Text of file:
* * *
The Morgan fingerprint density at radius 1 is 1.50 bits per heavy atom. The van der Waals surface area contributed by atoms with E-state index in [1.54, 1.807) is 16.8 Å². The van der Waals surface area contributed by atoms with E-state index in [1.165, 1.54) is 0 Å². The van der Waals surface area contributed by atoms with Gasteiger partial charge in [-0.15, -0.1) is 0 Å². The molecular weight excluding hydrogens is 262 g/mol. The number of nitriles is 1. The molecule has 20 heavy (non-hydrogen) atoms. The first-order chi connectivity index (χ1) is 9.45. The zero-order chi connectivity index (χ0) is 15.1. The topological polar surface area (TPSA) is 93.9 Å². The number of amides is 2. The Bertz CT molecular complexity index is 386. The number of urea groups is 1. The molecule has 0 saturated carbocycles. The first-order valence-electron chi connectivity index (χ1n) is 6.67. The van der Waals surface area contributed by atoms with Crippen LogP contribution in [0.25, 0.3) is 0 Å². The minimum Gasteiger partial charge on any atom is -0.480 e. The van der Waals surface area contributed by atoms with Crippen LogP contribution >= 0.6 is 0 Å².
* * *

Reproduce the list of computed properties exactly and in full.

The Morgan fingerprint density at radius 1 is 1.50 bits per heavy atom. The van der Waals surface area contributed by atoms with E-state index in [1.54, 1.807) is 16.8 Å². The van der Waals surface area contributed by atoms with E-state index in [1.165, 1.54) is 0 Å². The van der Waals surface area contributed by atoms with Gasteiger partial charge in [-0.15, -0.1) is 0 Å². The molecular weight excluding hydrogens is 262 g/mol. The number of nitriles is 1. The molecule has 20 heavy (non-hydrogen) atoms. The first-order chi connectivity index (χ1) is 9.45. The zero-order chi connectivity index (χ0) is 15.1. The topological polar surface area (TPSA) is 93.9 Å². The number of amides is 2. The Bertz CT molecular complexity index is 386. The number of urea groups is 1. The molecule has 0 saturated carbocycles. The first-order valence-electron chi connectivity index (χ1n) is 6.67. The van der Waals surface area contributed by atoms with Crippen LogP contribution in [0.25, 0.3) is 0 Å². The minimum Gasteiger partial charge on any atom is -0.480 e. The van der Waals surface area contributed by atoms with Crippen LogP contribution >= 0.6 is 0 Å².